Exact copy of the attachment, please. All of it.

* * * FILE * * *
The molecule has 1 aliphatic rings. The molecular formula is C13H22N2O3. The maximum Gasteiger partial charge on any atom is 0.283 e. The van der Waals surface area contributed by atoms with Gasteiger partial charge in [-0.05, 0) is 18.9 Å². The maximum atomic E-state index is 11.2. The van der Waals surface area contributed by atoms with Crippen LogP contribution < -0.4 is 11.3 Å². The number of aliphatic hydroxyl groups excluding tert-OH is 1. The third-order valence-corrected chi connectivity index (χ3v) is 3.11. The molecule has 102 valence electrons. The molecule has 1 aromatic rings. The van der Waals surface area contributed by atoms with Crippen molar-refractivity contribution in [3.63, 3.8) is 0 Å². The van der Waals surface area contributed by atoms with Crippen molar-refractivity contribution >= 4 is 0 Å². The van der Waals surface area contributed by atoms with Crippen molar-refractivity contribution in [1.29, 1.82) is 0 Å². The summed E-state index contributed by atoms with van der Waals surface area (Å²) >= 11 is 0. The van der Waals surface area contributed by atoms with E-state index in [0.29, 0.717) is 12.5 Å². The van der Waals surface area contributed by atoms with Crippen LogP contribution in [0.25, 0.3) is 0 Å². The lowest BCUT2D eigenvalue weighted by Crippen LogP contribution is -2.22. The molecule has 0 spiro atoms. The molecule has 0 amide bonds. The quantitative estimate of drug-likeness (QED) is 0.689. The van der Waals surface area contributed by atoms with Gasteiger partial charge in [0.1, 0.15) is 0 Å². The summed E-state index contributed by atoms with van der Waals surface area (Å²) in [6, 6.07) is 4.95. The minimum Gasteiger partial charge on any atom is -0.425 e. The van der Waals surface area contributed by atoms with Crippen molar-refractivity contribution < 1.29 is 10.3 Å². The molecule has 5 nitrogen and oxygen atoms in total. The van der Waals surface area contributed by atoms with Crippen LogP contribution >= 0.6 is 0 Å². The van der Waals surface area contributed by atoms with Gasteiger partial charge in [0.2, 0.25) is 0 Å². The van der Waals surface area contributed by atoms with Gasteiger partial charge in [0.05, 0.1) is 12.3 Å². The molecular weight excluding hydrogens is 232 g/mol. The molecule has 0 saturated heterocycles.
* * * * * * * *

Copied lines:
The molecule has 1 aliphatic rings. The molecular formula is C13H22N2O3. The maximum Gasteiger partial charge on any atom is 0.283 e. The van der Waals surface area contributed by atoms with Gasteiger partial charge in [-0.05, 0) is 18.9 Å². The maximum atomic E-state index is 11.2. The van der Waals surface area contributed by atoms with Crippen LogP contribution < -0.4 is 11.3 Å². The number of aliphatic hydroxyl groups excluding tert-OH is 1. The third-order valence-corrected chi connectivity index (χ3v) is 3.11. The molecule has 102 valence electrons. The molecule has 1 aromatic rings. The van der Waals surface area contributed by atoms with Crippen molar-refractivity contribution in [3.63, 3.8) is 0 Å². The van der Waals surface area contributed by atoms with Crippen molar-refractivity contribution >= 4 is 0 Å². The van der Waals surface area contributed by atoms with Crippen molar-refractivity contribution in [1.29, 1.82) is 0 Å². The summed E-state index contributed by atoms with van der Waals surface area (Å²) >= 11 is 0. The van der Waals surface area contributed by atoms with E-state index in [0.29, 0.717) is 12.5 Å². The van der Waals surface area contributed by atoms with Crippen LogP contribution in [0.25, 0.3) is 0 Å². The lowest BCUT2D eigenvalue weighted by Crippen LogP contribution is -2.22. The molecule has 0 spiro atoms. The molecule has 0 amide bonds. The quantitative estimate of drug-likeness (QED) is 0.689. The van der Waals surface area contributed by atoms with Gasteiger partial charge in [0.1, 0.15) is 0 Å². The summed E-state index contributed by atoms with van der Waals surface area (Å²) in [6, 6.07) is 4.95. The minimum Gasteiger partial charge on any atom is -0.425 e. The van der Waals surface area contributed by atoms with Crippen molar-refractivity contribution < 1.29 is 10.3 Å². The molecule has 5 nitrogen and oxygen atoms in total. The van der Waals surface area contributed by atoms with Crippen LogP contribution >= 0.6 is 0 Å². The van der Waals surface area contributed by atoms with Gasteiger partial charge in [0.2, 0.25) is 0 Å². The van der Waals surface area contributed by atoms with Gasteiger partial charge in [0.05, 0.1) is 12.3 Å². The molecular weight excluding hydrogens is 232 g/mol. The molecule has 0 saturated heterocycles.